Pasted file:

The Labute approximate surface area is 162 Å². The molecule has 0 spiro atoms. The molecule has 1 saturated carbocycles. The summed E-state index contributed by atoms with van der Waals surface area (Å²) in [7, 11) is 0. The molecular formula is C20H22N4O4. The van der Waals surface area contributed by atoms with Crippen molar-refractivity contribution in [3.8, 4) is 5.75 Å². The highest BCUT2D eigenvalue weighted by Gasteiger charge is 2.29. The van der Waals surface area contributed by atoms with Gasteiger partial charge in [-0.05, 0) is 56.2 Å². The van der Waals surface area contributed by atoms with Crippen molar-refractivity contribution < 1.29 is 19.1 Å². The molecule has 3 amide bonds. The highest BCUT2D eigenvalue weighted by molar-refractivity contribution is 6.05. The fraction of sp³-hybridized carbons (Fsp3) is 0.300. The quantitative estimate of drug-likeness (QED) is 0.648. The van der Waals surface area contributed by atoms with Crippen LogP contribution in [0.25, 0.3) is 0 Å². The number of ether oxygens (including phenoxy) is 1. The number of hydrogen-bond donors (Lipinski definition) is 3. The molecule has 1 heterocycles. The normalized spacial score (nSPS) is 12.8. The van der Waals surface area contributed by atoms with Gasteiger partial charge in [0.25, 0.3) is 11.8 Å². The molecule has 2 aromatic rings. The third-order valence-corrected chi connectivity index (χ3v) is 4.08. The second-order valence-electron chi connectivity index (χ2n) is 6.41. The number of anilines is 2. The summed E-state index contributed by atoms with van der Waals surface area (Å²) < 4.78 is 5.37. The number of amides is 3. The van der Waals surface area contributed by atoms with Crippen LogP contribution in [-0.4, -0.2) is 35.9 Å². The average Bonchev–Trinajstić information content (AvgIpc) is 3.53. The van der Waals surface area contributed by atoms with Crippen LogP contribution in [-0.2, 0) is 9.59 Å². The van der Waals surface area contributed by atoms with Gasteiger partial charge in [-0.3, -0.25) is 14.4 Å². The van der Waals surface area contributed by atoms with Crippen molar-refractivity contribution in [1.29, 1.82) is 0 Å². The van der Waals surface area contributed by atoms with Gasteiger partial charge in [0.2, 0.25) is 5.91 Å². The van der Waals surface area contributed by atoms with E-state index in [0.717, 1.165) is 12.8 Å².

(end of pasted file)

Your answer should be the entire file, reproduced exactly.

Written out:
The Labute approximate surface area is 162 Å². The molecule has 0 spiro atoms. The molecule has 1 saturated carbocycles. The summed E-state index contributed by atoms with van der Waals surface area (Å²) in [7, 11) is 0. The molecular formula is C20H22N4O4. The van der Waals surface area contributed by atoms with Crippen molar-refractivity contribution in [3.8, 4) is 5.75 Å². The highest BCUT2D eigenvalue weighted by Gasteiger charge is 2.29. The van der Waals surface area contributed by atoms with Gasteiger partial charge in [-0.05, 0) is 56.2 Å². The van der Waals surface area contributed by atoms with Crippen molar-refractivity contribution < 1.29 is 19.1 Å². The molecule has 3 amide bonds. The highest BCUT2D eigenvalue weighted by molar-refractivity contribution is 6.05. The fraction of sp³-hybridized carbons (Fsp3) is 0.300. The quantitative estimate of drug-likeness (QED) is 0.648. The van der Waals surface area contributed by atoms with Crippen LogP contribution in [0.25, 0.3) is 0 Å². The number of ether oxygens (including phenoxy) is 1. The number of hydrogen-bond donors (Lipinski definition) is 3. The molecule has 1 heterocycles. The normalized spacial score (nSPS) is 12.8. The van der Waals surface area contributed by atoms with Gasteiger partial charge in [0.25, 0.3) is 11.8 Å². The molecule has 2 aromatic rings. The third-order valence-corrected chi connectivity index (χ3v) is 4.08. The second-order valence-electron chi connectivity index (χ2n) is 6.41. The number of anilines is 2. The summed E-state index contributed by atoms with van der Waals surface area (Å²) < 4.78 is 5.37. The number of amides is 3. The van der Waals surface area contributed by atoms with Crippen LogP contribution in [-0.4, -0.2) is 35.9 Å². The average Bonchev–Trinajstić information content (AvgIpc) is 3.53. The van der Waals surface area contributed by atoms with Crippen LogP contribution in [-0.2, 0) is 9.59 Å². The van der Waals surface area contributed by atoms with Gasteiger partial charge in [-0.3, -0.25) is 14.4 Å². The van der Waals surface area contributed by atoms with Crippen molar-refractivity contribution in [1.29, 1.82) is 0 Å². The van der Waals surface area contributed by atoms with Gasteiger partial charge in [0.2, 0.25) is 5.91 Å². The van der Waals surface area contributed by atoms with E-state index in [0.717, 1.165) is 12.8 Å².